Domesticating Civil Society: How and Why Governments Use Laws to Regulate CSOs

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[Bloomington, Ind.] : Indiana University
A single topic unifies my dissertation chapters: how and why do governments regulate civil society organizations (CSOs)? Three sets of research questions engage this topic using a multi-method research design. My first set is descriptive: what exists in the range of legal provisions governments use to regulate CSOs and how often do governments enact these provisions? In the second set of questions, I examine policy adoption, asking: under what conditions do governments enact various CSO regulation? Then, to what extent are these legal institutions path dependent—meaning, shaped by current laws and institutions—and to what extent are they affected by international factors and influences? And why do nondemocratic governments enact permissive provisions more frequently than restrictive ones? Finally, the third set of questions examines enforcement, asking under what conditions do governments enforce these provisions? Do de facto rules always match de jure rules, and if not, why not? My dissertation speaks to what human rights defenders identify as a growing number of governments enacting new, restrictive CSO laws—a trend referred to as the “closing space” phenomenon. This pattern is concerning, and we cannot afford to misunderstand it. The conventional explanation is that governments use these CSO laws to maintain power by rattling social cohesion and weakening democratic opposition. Discourse within the literature suggests that democracies pass permissive laws that protect the freedom of association, while autocracies and hybrid regimes pass restrictive laws that hinder voluntary association. What is more, the traditional argument frames these laws as a relatively new phenomenon beginning in the late twentieth century. Yet closely examining primary legal sources reveals a puzzling, non-trivial number of exceptions to these rules. One type of exception is that nondemocratic regimes frequently enact permissive provisions. Another type is that CSO laws are not new and often predate a country’s independence. If these legal institutions are neither categorically restrictive nor necessarily new as we once thought, why do governments enact them, and how do they enforce them to regulate CSOs? My theory argues that a government uses both CSO laws and regulatory enforcement actions to maintain political control and to expand legitimacy among its citizenry and the international community. A government whose grip on power is secure uses legal rules to provide CSOs with greater operational space that directly and indirectly bolsters its legitimacy. When a regime’s grip on control is fragile, the government manipulates legal rules and enforcement actions to observe civil society and control CSOs. This theory applies to all regime types and levels of development. I test my theory using five methods and four datasets. Among the data analyzed is a novel dataset created by systematically and holistically coding 285 laws enacted by 17 countries between 1872 and 2019. Twelve are East African countries; the remaining cases are the Permanent Members of the UN Security Council. A single-country case study of Kenya completes my research design. Using site-intensive methods, I collected archived government records and interviewed elected officials, bureaucrats, and CSO regulators. Qualitative analysis triangulates my findings to identify causal processes. My primary findings are that the legal institutions that regulate CSOs, what I introduce as “CSO regulatory regimes,” are neither new nor categorically restrictive. Regulatory regimes are instead historically informed, rewritten at different moments in different ways, and enforced inconsistently for political expediency. In its simplest form, my argument is that governments tactically alter their regulatory regime’s contents and enforcement as part of a broader strategy to increase their legitimacy and control. Governments maintain the status quo—both written rules and enforcement actions—as long as the current regulatory regime achieves the government’s aims. When change is necessary, governments alter enforcement actions, enact new provisions and enforce them as written, or enact provisions with the intention of sabotaging their enforcement. Enacting or not enacting a particular CSO law does not guarantee civil society’s environment will open or close. To truly understand whether a law “helps” or “hinders,” we must know the law’s contents and see how the government enforces it. I consider these matters as I explore how and why governments use CSO laws to domesticate civil society.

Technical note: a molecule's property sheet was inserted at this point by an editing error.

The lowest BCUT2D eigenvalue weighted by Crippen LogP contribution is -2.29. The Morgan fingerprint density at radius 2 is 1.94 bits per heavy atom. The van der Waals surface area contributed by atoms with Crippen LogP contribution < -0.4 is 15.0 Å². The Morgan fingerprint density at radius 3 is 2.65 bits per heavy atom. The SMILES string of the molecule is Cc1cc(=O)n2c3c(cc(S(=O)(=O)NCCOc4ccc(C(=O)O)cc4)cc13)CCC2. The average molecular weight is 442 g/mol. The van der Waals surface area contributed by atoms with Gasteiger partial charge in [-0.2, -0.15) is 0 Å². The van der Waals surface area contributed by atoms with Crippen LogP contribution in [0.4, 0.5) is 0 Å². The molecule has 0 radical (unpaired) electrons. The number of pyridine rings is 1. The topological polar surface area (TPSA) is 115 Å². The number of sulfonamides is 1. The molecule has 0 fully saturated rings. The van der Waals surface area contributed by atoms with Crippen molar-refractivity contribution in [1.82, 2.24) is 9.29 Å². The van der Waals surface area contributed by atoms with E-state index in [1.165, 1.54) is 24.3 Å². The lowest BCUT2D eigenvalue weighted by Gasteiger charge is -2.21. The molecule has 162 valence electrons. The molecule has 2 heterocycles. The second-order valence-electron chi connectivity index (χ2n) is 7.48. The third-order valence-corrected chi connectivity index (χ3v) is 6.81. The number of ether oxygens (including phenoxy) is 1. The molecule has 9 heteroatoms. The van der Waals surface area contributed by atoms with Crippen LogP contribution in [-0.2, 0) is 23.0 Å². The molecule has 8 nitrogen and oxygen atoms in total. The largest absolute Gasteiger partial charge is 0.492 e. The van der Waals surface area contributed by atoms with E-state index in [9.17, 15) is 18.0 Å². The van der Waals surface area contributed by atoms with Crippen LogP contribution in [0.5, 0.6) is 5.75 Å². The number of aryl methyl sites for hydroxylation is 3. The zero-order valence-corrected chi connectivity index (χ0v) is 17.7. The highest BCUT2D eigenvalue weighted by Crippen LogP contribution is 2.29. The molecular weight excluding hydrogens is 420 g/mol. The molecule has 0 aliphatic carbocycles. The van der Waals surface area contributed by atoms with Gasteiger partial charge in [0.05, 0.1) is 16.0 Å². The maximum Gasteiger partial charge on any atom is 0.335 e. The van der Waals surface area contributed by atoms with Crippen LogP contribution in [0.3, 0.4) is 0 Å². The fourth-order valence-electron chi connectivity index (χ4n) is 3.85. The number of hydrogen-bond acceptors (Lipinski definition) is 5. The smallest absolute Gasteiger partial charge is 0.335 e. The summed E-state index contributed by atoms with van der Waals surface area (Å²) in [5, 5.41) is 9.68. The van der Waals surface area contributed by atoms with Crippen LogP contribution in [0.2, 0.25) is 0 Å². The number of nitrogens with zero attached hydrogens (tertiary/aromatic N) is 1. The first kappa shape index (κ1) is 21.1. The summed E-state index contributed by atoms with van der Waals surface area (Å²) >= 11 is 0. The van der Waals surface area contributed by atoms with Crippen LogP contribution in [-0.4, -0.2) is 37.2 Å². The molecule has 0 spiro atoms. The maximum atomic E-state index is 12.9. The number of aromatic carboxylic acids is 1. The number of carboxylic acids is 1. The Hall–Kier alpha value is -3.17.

Thesis (Ph.D.) - O’Neill School of Public and Environmental Affairs and the Department of Political Science, 2020
Civil Society, CSO, East Africa, Kenya, Laws, Regulation
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Doctoral Dissertation